In the present study bone resorption was observed within the resurfaced femoral head and around the proximal part of the stem. Whereas bone remodeling is a feature of normal metabolism in healthy and osteoarthritic bone, the BHR may result in stress shielding with consequent resorption and narrowing of the femoral neck due to altered loading conditions. This stress shielding is probably due to the implant design with long-stems. In fact, Bidyut Pal and coworkers showed that bone resorption was considerably less for short-stem designs; the short-stem design having stem-bone contact not only led to a more physiological stress distribution but also to bone apposition in the superior side of the resurfaced head . Moreover, 2D results showed significant differences also in the percentage of empty lacunae between Group 1 versus Group 2 and Group 3 in the top ROI. The proportion of empty lacunae gradually increased over the time after surgery.
The present results were in agreement with those of Steffen et al. who showed that samples from late fractures had a significantly higher proportion (84%) of empty osteocyte lacunae within the trabecular bone compared with those of samples from fractures occurring within the first month (48%) after HR . Moreover, in the present study the higher mean percentage of empty lacunae in the central and bottom regions of Group 1 was probably due to a vascular injury. This controversial result might be explained by analyzing the surgical technique. During femoral head preparation the top region is always removed, thus eliminating the bone volume more subjected to osteonecrosis. Moreover, the residual blood supplied comes from the lateral femoral circumflex artery and a recent report  shows two more possible sources of blood supply to the femoral head. These two vessels were identified as the anterior nutrient artery of the femoral neck which origins from the lateral femoral circumflex artery and the inferior branch of the deep branch of the superior gluteal artery.
In the present series all the operations were performed through a posterior approach which is known to disrupt the medial circumflex artery; nevertheless, the failure rate due to bone necrosis was low. Similar findings were observed by Mcbride et al. who reported the same implant survival regardless of surgical approach . By using a surgical approach that preserves the blood supply it might be possible to obtain an improved implant survival at longer follow up [14, 19, 29].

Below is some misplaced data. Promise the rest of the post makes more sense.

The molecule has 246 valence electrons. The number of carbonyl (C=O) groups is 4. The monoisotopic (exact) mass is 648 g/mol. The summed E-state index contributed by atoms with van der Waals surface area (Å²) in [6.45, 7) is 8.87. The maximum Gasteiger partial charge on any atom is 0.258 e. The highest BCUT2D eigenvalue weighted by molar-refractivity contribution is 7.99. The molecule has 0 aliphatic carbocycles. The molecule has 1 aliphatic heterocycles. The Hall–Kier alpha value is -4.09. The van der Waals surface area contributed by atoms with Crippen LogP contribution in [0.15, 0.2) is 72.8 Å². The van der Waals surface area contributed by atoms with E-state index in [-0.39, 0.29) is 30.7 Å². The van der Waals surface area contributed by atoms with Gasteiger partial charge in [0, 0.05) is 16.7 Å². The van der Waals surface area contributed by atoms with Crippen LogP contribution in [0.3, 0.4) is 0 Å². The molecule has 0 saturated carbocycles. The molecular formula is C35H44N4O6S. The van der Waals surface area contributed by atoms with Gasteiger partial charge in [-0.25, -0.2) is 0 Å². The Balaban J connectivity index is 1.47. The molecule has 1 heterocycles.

The BIC measurement should not be considered as an index of osteointegration because the surgical procedure of HR insertion is not aimed at achieving primary fixation between the bone and the stem as for traditional arthroplasties. However, a progressive decrease of bone in contact around the stem was observed and the difference was significant between Group 1 and Group 3 patients. The decrease in BIC was probably due to the bone rarefaction, which involves the femoral head; it remains to be seen whether it might also be related to a progressive prosthesis loosening over time. In the present study histological and microtomographic analyses suggest that both processes, bone rarefaction and osteonecrosis, start from the bottom of the peri-implant bone and reach the top region adjacent to the HR dome in the Group 2 and 3. Osteonecrosis is expected to start from the top ROI which is far away from blood vessels and probably more influenced by the presence of cement but the findings in the present study showed the contrary. In fact, some sort of stress shielding due to its close relationship with the implant might be the true reason for this particular finding.
The current study has several limitations. First of all the small number of cases prevents any solid conclusions to be drawn about the real failure mechanisms of HR and the progression of femoral head damage. The inter-individual variability between patients and osseous changes should also be taken into account. Nevertheless, it was not the primary objective of this study to define the pathophysiology of HR prosthesis failure. To the present authors’ knowledge, quantitative methodologies for measuring bone quality and its microarchitecture have never been used to study retrieved HR prostheses. In the present study the histomorphometric and microtomographic evaluations allowed bone microarchitecture alterations to be quantified.